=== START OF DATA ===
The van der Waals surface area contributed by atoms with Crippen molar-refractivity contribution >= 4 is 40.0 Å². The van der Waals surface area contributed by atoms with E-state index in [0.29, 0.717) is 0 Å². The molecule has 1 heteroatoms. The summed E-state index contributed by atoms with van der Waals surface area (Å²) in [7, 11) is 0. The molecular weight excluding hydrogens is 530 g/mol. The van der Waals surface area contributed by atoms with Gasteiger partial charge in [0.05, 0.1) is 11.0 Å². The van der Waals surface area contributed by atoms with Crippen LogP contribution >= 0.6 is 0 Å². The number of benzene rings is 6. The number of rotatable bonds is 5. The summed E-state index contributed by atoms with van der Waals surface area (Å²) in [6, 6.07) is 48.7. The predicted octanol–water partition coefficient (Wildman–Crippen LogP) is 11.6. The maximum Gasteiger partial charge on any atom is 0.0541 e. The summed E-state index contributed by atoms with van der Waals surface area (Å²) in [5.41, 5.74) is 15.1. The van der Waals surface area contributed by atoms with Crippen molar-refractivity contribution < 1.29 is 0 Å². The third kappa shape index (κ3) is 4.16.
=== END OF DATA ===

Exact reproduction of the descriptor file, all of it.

The van der Waals surface area contributed by atoms with Crippen molar-refractivity contribution >= 4 is 40.0 Å². The van der Waals surface area contributed by atoms with E-state index in [0.29, 0.717) is 0 Å². The molecule has 1 heteroatoms. The summed E-state index contributed by atoms with van der Waals surface area (Å²) in [7, 11) is 0. The molecular weight excluding hydrogens is 530 g/mol. The van der Waals surface area contributed by atoms with Gasteiger partial charge in [0.05, 0.1) is 11.0 Å². The van der Waals surface area contributed by atoms with Crippen LogP contribution >= 0.6 is 0 Å². The number of benzene rings is 6. The number of rotatable bonds is 5. The summed E-state index contributed by atoms with van der Waals surface area (Å²) in [6, 6.07) is 48.7. The predicted octanol–water partition coefficient (Wildman–Crippen LogP) is 11.6. The maximum Gasteiger partial charge on any atom is 0.0541 e. The summed E-state index contributed by atoms with van der Waals surface area (Å²) in [5.41, 5.74) is 15.1. The van der Waals surface area contributed by atoms with Crippen molar-refractivity contribution < 1.29 is 0 Å². The third kappa shape index (κ3) is 4.16.